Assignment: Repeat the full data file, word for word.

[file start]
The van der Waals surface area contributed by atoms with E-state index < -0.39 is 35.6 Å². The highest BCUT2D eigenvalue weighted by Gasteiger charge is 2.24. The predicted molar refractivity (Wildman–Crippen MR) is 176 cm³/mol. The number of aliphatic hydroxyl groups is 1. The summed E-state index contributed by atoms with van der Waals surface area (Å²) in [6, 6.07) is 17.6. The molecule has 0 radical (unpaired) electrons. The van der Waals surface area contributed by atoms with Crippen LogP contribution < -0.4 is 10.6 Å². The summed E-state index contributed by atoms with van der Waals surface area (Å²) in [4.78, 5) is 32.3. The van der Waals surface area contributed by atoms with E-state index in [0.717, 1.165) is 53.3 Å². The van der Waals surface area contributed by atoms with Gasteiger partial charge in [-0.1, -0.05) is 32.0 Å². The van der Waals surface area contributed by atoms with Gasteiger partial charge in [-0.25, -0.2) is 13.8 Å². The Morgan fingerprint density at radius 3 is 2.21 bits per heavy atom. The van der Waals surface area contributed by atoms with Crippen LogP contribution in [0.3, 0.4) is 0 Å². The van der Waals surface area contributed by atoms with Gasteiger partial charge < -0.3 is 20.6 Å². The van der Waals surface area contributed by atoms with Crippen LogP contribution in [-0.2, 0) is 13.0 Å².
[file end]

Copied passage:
The van der Waals surface area contributed by atoms with E-state index < -0.39 is 35.6 Å². The highest BCUT2D eigenvalue weighted by Gasteiger charge is 2.24. The predicted molar refractivity (Wildman–Crippen MR) is 176 cm³/mol. The number of aliphatic hydroxyl groups is 1. The summed E-state index contributed by atoms with van der Waals surface area (Å²) in [6, 6.07) is 17.6. The molecule has 0 radical (unpaired) electrons. The van der Waals surface area contributed by atoms with Crippen LogP contribution < -0.4 is 10.6 Å². The summed E-state index contributed by atoms with van der Waals surface area (Å²) in [4.78, 5) is 32.3. The van der Waals surface area contributed by atoms with E-state index in [0.717, 1.165) is 53.3 Å². The van der Waals surface area contributed by atoms with Gasteiger partial charge in [-0.1, -0.05) is 32.0 Å². The van der Waals surface area contributed by atoms with Gasteiger partial charge in [-0.25, -0.2) is 13.8 Å². The Morgan fingerprint density at radius 3 is 2.21 bits per heavy atom. The van der Waals surface area contributed by atoms with Crippen LogP contribution in [0.3, 0.4) is 0 Å². The van der Waals surface area contributed by atoms with Gasteiger partial charge < -0.3 is 20.6 Å². The van der Waals surface area contributed by atoms with Crippen LogP contribution in [-0.2, 0) is 13.0 Å².